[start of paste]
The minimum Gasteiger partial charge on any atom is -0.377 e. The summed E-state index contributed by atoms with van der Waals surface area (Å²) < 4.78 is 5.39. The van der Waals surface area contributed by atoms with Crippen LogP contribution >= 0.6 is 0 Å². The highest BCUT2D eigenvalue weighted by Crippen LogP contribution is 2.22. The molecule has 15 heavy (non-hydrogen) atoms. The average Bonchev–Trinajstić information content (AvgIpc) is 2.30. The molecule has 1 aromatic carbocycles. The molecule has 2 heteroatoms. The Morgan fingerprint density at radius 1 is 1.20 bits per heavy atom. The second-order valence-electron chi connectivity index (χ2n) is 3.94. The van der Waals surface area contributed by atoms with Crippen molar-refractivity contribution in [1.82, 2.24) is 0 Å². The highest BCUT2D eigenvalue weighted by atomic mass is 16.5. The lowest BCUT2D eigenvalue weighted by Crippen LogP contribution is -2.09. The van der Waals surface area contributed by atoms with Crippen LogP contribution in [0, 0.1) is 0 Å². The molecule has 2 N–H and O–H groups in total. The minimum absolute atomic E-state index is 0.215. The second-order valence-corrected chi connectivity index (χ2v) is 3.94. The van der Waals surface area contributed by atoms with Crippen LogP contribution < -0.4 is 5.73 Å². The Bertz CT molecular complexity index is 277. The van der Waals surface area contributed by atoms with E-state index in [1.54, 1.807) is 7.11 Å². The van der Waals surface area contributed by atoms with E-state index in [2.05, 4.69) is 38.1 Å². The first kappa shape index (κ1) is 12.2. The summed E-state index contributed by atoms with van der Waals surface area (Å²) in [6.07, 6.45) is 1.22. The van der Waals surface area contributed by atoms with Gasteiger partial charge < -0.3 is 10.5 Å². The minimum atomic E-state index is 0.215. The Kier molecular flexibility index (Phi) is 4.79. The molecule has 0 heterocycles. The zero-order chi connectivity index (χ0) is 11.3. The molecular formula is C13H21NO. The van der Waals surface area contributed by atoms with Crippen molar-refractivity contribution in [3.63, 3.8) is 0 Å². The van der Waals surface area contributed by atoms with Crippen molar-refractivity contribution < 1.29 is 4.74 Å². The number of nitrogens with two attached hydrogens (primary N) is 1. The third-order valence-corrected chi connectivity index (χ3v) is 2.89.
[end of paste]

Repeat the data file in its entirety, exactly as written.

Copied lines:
The minimum Gasteiger partial charge on any atom is -0.377 e. The summed E-state index contributed by atoms with van der Waals surface area (Å²) < 4.78 is 5.39. The van der Waals surface area contributed by atoms with Crippen LogP contribution >= 0.6 is 0 Å². The highest BCUT2D eigenvalue weighted by Crippen LogP contribution is 2.22. The molecule has 15 heavy (non-hydrogen) atoms. The average Bonchev–Trinajstić information content (AvgIpc) is 2.30. The molecule has 1 aromatic carbocycles. The molecule has 2 heteroatoms. The Morgan fingerprint density at radius 1 is 1.20 bits per heavy atom. The second-order valence-electron chi connectivity index (χ2n) is 3.94. The van der Waals surface area contributed by atoms with Crippen molar-refractivity contribution in [1.82, 2.24) is 0 Å². The highest BCUT2D eigenvalue weighted by atomic mass is 16.5. The lowest BCUT2D eigenvalue weighted by Crippen LogP contribution is -2.09. The van der Waals surface area contributed by atoms with Crippen LogP contribution in [0, 0.1) is 0 Å². The molecule has 2 N–H and O–H groups in total. The minimum absolute atomic E-state index is 0.215. The second-order valence-corrected chi connectivity index (χ2v) is 3.94. The van der Waals surface area contributed by atoms with Crippen LogP contribution < -0.4 is 5.73 Å². The Bertz CT molecular complexity index is 277. The van der Waals surface area contributed by atoms with E-state index in [1.54, 1.807) is 7.11 Å². The van der Waals surface area contributed by atoms with E-state index in [2.05, 4.69) is 38.1 Å². The first kappa shape index (κ1) is 12.2. The summed E-state index contributed by atoms with van der Waals surface area (Å²) in [6.07, 6.45) is 1.22. The van der Waals surface area contributed by atoms with Gasteiger partial charge < -0.3 is 10.5 Å². The minimum atomic E-state index is 0.215. The Kier molecular flexibility index (Phi) is 4.79. The molecule has 0 heterocycles. The zero-order chi connectivity index (χ0) is 11.3. The molecular formula is C13H21NO. The van der Waals surface area contributed by atoms with Crippen molar-refractivity contribution in [3.63, 3.8) is 0 Å². The van der Waals surface area contributed by atoms with Crippen molar-refractivity contribution < 1.29 is 4.74 Å². The number of nitrogens with two attached hydrogens (primary N) is 1. The third-order valence-corrected chi connectivity index (χ3v) is 2.89.